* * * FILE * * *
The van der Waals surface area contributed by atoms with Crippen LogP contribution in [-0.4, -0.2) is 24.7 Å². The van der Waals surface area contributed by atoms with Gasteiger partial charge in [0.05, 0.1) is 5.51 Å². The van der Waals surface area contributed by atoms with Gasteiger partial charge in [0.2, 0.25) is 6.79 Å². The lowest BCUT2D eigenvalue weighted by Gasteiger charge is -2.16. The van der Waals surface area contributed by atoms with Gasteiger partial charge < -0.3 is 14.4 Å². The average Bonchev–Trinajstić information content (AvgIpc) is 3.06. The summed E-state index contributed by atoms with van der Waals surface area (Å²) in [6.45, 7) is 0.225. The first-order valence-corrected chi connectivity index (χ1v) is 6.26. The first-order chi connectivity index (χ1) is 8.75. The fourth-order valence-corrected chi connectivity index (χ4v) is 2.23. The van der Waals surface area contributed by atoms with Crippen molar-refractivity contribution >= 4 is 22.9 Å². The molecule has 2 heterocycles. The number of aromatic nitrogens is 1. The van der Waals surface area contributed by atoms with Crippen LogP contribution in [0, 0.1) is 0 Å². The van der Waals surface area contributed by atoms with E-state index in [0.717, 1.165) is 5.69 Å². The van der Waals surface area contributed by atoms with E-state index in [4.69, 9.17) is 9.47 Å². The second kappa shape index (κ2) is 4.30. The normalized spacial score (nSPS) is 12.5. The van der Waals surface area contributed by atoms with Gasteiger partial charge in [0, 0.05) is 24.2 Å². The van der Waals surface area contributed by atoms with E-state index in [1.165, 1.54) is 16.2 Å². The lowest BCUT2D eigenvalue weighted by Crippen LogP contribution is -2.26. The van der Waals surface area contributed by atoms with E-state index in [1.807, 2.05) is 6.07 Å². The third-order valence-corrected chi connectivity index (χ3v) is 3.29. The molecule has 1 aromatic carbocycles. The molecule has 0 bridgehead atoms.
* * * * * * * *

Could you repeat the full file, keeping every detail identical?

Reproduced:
The van der Waals surface area contributed by atoms with Crippen LogP contribution in [-0.4, -0.2) is 24.7 Å². The van der Waals surface area contributed by atoms with Gasteiger partial charge in [0.05, 0.1) is 5.51 Å². The van der Waals surface area contributed by atoms with Gasteiger partial charge in [0.2, 0.25) is 6.79 Å². The lowest BCUT2D eigenvalue weighted by Gasteiger charge is -2.16. The van der Waals surface area contributed by atoms with Gasteiger partial charge < -0.3 is 14.4 Å². The average Bonchev–Trinajstić information content (AvgIpc) is 3.06. The summed E-state index contributed by atoms with van der Waals surface area (Å²) in [6.45, 7) is 0.225. The first-order valence-corrected chi connectivity index (χ1v) is 6.26. The first-order chi connectivity index (χ1) is 8.75. The fourth-order valence-corrected chi connectivity index (χ4v) is 2.23. The van der Waals surface area contributed by atoms with Crippen molar-refractivity contribution >= 4 is 22.9 Å². The molecule has 2 heterocycles. The number of aromatic nitrogens is 1. The van der Waals surface area contributed by atoms with Crippen LogP contribution in [0, 0.1) is 0 Å². The van der Waals surface area contributed by atoms with E-state index in [0.717, 1.165) is 5.69 Å². The van der Waals surface area contributed by atoms with E-state index in [4.69, 9.17) is 9.47 Å². The second kappa shape index (κ2) is 4.30. The normalized spacial score (nSPS) is 12.5. The van der Waals surface area contributed by atoms with Gasteiger partial charge in [0, 0.05) is 24.2 Å². The van der Waals surface area contributed by atoms with E-state index in [1.165, 1.54) is 16.2 Å². The lowest BCUT2D eigenvalue weighted by Crippen LogP contribution is -2.26. The van der Waals surface area contributed by atoms with E-state index in [1.807, 2.05) is 6.07 Å². The third-order valence-corrected chi connectivity index (χ3v) is 3.29. The molecule has 1 aromatic carbocycles. The molecule has 0 bridgehead atoms.